Many people have asked where things stand with Daisy’s testing so I wanted to share a status update.
Daisy had a skin biopsy three weeks ago where a dermatologist removed a small section of skin from the back of her arm (technically called a “punch” biopsy because they use a tool kind of like a hole punch - yuck). The purpose of removing this bit of skin is to isolate fibroblasts within skin cells which can then be cultured and tested. The skin fibroblasts were grown at Children’s Hospital of Philadelphia and will be transferred this week to the Lysosomal Storage Disorder Laboratory at Jefferson University Hospital, also here in Philadelphia.
At the lab, Daisy’s skin culture will be tested for a number of lysosomal storage diseases - a group of 50+ rare metabolic disorders that result from defects in lysosomal function. Essentially, these are inherited disorders that affect the way cells process and recycle enzymes and protein - critical processes for the human body. These disorders mostly affect children and often cause early death.
Doctors feel Daisy’s isolated fetal ascites could have been caused by one of these disorders. In particular, they have seen some symptoms that are leading them to look specifically at the following diseases (I've included links to further information about each should you be interested - disclaimer: they are all pretty scary):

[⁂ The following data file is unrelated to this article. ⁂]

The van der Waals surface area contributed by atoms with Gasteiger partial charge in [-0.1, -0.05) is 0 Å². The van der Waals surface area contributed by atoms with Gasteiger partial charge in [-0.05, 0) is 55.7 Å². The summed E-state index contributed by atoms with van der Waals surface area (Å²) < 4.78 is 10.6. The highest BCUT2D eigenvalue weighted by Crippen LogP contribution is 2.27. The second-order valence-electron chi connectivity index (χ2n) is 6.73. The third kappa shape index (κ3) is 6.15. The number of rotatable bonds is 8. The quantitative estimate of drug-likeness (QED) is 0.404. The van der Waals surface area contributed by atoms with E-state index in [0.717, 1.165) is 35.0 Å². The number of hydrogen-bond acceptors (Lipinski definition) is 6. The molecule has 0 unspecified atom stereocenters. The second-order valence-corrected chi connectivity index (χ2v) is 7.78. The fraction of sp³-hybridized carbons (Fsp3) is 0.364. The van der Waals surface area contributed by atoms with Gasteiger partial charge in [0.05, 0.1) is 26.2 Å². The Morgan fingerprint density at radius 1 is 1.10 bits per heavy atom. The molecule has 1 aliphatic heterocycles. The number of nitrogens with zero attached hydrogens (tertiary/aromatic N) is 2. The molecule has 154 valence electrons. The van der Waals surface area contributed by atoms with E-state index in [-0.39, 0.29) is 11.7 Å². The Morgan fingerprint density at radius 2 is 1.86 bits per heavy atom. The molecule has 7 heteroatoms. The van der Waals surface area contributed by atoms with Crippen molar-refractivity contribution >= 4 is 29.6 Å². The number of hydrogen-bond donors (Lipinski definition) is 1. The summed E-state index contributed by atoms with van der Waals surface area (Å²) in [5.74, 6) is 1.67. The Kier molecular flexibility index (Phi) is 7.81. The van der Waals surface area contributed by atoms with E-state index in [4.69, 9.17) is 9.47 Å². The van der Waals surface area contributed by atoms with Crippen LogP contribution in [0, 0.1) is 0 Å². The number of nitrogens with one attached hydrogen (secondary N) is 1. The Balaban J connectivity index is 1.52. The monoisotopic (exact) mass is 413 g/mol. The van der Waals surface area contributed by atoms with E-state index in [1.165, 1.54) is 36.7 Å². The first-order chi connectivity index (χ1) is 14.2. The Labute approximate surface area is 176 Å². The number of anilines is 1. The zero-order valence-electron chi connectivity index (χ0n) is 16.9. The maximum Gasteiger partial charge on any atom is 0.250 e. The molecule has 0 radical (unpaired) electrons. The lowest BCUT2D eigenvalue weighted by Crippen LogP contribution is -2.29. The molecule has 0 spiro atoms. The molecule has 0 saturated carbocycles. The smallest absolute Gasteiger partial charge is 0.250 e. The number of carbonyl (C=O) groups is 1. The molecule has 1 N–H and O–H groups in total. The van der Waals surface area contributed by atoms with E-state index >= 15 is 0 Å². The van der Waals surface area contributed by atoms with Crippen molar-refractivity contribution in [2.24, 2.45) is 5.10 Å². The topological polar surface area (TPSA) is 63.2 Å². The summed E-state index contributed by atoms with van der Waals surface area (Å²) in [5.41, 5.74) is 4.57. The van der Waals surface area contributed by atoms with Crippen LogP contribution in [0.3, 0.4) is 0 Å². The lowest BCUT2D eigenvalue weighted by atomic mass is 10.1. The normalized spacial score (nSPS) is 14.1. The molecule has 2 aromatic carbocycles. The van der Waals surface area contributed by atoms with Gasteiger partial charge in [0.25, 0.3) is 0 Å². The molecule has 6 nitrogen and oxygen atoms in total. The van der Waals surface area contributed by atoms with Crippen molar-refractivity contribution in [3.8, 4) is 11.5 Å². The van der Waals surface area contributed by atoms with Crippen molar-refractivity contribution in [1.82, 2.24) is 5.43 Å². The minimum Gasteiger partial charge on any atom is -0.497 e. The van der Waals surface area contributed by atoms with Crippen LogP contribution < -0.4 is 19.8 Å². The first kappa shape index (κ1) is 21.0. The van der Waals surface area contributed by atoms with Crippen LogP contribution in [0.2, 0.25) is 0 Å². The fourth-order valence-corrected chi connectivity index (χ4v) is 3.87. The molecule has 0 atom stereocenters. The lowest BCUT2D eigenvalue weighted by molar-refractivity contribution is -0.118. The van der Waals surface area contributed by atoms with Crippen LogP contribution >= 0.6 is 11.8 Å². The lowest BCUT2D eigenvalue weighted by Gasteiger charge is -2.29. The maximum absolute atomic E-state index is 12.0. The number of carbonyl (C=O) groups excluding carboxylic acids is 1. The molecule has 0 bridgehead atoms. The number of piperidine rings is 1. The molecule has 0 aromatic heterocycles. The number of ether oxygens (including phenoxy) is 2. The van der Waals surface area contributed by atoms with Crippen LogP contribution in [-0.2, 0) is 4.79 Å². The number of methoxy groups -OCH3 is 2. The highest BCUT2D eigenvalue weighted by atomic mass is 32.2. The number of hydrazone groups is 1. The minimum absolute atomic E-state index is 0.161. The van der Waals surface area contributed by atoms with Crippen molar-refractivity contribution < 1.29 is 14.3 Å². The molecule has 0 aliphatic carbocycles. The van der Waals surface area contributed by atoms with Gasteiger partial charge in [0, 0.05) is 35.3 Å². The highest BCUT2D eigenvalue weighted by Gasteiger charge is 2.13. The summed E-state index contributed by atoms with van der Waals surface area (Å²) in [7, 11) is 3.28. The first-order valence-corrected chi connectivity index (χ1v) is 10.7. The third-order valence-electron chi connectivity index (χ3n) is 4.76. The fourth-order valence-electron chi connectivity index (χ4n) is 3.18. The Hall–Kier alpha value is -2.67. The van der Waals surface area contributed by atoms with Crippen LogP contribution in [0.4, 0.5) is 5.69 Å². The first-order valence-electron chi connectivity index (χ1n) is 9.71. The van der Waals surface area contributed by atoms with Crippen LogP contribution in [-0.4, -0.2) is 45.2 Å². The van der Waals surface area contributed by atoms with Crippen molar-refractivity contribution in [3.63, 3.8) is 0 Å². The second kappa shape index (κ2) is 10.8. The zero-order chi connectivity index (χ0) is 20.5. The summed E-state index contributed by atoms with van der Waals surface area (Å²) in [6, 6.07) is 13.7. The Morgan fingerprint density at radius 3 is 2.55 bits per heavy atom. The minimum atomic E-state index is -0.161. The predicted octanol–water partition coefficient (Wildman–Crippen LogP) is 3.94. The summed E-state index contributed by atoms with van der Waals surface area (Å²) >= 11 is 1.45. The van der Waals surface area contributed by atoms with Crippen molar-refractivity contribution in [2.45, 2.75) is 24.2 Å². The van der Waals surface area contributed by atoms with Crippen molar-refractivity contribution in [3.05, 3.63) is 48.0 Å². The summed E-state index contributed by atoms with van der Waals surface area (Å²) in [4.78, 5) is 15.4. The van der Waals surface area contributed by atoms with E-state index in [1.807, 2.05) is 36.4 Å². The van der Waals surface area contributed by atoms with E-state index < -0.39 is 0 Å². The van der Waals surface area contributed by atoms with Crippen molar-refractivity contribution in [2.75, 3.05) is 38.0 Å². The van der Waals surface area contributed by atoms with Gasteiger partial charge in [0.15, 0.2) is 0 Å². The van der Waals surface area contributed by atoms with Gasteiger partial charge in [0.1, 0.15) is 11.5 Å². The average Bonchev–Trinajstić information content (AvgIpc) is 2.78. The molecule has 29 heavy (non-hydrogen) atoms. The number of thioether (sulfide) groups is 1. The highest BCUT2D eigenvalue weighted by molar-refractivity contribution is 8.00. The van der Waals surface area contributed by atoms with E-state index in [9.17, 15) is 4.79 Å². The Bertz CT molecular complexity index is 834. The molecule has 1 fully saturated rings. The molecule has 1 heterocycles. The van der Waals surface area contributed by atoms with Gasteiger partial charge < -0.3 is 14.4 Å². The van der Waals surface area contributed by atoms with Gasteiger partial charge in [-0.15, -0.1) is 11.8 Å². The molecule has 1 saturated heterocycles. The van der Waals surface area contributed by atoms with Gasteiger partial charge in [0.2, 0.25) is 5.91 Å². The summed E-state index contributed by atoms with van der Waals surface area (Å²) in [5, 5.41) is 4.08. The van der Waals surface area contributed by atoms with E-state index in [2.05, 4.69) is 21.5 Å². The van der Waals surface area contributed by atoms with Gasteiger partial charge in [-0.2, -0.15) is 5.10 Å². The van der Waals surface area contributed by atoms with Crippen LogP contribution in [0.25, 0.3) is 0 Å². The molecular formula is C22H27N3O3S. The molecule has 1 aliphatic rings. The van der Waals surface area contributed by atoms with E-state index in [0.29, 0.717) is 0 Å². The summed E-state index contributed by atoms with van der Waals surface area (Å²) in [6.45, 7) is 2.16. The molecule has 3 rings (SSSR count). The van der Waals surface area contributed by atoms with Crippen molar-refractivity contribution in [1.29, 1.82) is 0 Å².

Niemann Pick Type C
MPS Type Four A
Congenital Disorders of Glycosylation
We hope to have more answers soon. It has been difficult to coordinate all of the post-NICU care. We are working with Nemours Dupont for Daisy's pediatric care but some of the metabolic experts are at Children's Hospital of Philly and some of the testing is done at Jefferson Hospital. There are a lot of moving parts and a lot of administrative work required on our end to make sure all of the specialists are communicating and information is streaming to where it needs to go.
While we believe Daisy loves being at home and she seems to thrive here, I am noticing that she cannot "see" us and has difficulty "tracking" with her eyes. She does not have great control over her eye movement and is still not really able to support her head - it flops from side to side constantly throughout the day. I have to often remind myself that while Daisy came into the world over two months ago now, she was supposed to be born June 10 - which would make her just over ten days old now. So maybe much of this is just regular "baby stuff."
As you might imagine, we are really, really anxious for answers. We have been trying to understand Daisy's medical condition and get a picture of her future since the ascites was detected in March. Four months later, doctors still don't know what caused her to fill with fluid or why she experiences difficulty breathing and feeding, why her tone is low or why her EEG and MRI results are not normal. It is hard to be told over and over and over that things are not "normal" when no one seems to know why. We have researched every disorder inside and out, we've asked every question we can think of, we have pressed the doctors and nurses and specialists to do more, but we have to be patient and accept that we may never have a full picture of what Daisy's future will look like. We may just have to let it unfold and allow our faith and hope to guide us...